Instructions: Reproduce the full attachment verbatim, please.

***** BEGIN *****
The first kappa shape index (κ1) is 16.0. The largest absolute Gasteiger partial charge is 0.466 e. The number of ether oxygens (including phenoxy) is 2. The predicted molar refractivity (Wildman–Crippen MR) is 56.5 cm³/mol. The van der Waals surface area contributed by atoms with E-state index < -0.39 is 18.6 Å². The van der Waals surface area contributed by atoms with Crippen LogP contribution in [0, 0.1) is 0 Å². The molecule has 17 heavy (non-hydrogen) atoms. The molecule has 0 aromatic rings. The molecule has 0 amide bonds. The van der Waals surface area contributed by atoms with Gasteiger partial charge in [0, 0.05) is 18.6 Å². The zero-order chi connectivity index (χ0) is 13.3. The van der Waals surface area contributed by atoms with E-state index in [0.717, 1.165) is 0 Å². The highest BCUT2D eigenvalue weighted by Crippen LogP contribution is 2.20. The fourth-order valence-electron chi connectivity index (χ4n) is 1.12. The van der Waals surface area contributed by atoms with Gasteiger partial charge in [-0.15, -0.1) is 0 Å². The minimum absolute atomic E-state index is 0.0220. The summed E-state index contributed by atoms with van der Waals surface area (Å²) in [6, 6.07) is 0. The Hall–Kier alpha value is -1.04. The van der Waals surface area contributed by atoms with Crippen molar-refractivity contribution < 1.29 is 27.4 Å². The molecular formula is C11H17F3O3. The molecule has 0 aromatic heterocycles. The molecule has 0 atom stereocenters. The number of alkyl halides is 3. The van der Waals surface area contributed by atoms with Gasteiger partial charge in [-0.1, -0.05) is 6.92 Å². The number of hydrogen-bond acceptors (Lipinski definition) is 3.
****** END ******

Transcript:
The first kappa shape index (κ1) is 16.0. The largest absolute Gasteiger partial charge is 0.466 e. The number of ether oxygens (including phenoxy) is 2. The predicted molar refractivity (Wildman–Crippen MR) is 56.5 cm³/mol. The van der Waals surface area contributed by atoms with E-state index < -0.39 is 18.6 Å². The van der Waals surface area contributed by atoms with Crippen LogP contribution in [0, 0.1) is 0 Å². The molecule has 17 heavy (non-hydrogen) atoms. The molecule has 0 aromatic rings. The molecule has 0 amide bonds. The van der Waals surface area contributed by atoms with Gasteiger partial charge in [0, 0.05) is 18.6 Å². The zero-order chi connectivity index (χ0) is 13.3. The van der Waals surface area contributed by atoms with E-state index in [0.717, 1.165) is 0 Å². The highest BCUT2D eigenvalue weighted by Crippen LogP contribution is 2.20. The fourth-order valence-electron chi connectivity index (χ4n) is 1.12. The van der Waals surface area contributed by atoms with Gasteiger partial charge in [-0.15, -0.1) is 0 Å². The minimum absolute atomic E-state index is 0.0220. The summed E-state index contributed by atoms with van der Waals surface area (Å²) in [6, 6.07) is 0. The Hall–Kier alpha value is -1.04. The van der Waals surface area contributed by atoms with Crippen molar-refractivity contribution < 1.29 is 27.4 Å². The molecular formula is C11H17F3O3. The molecule has 0 aromatic heterocycles. The molecule has 0 atom stereocenters. The number of alkyl halides is 3. The van der Waals surface area contributed by atoms with Gasteiger partial charge in [-0.1, -0.05) is 6.92 Å². The number of hydrogen-bond acceptors (Lipinski definition) is 3.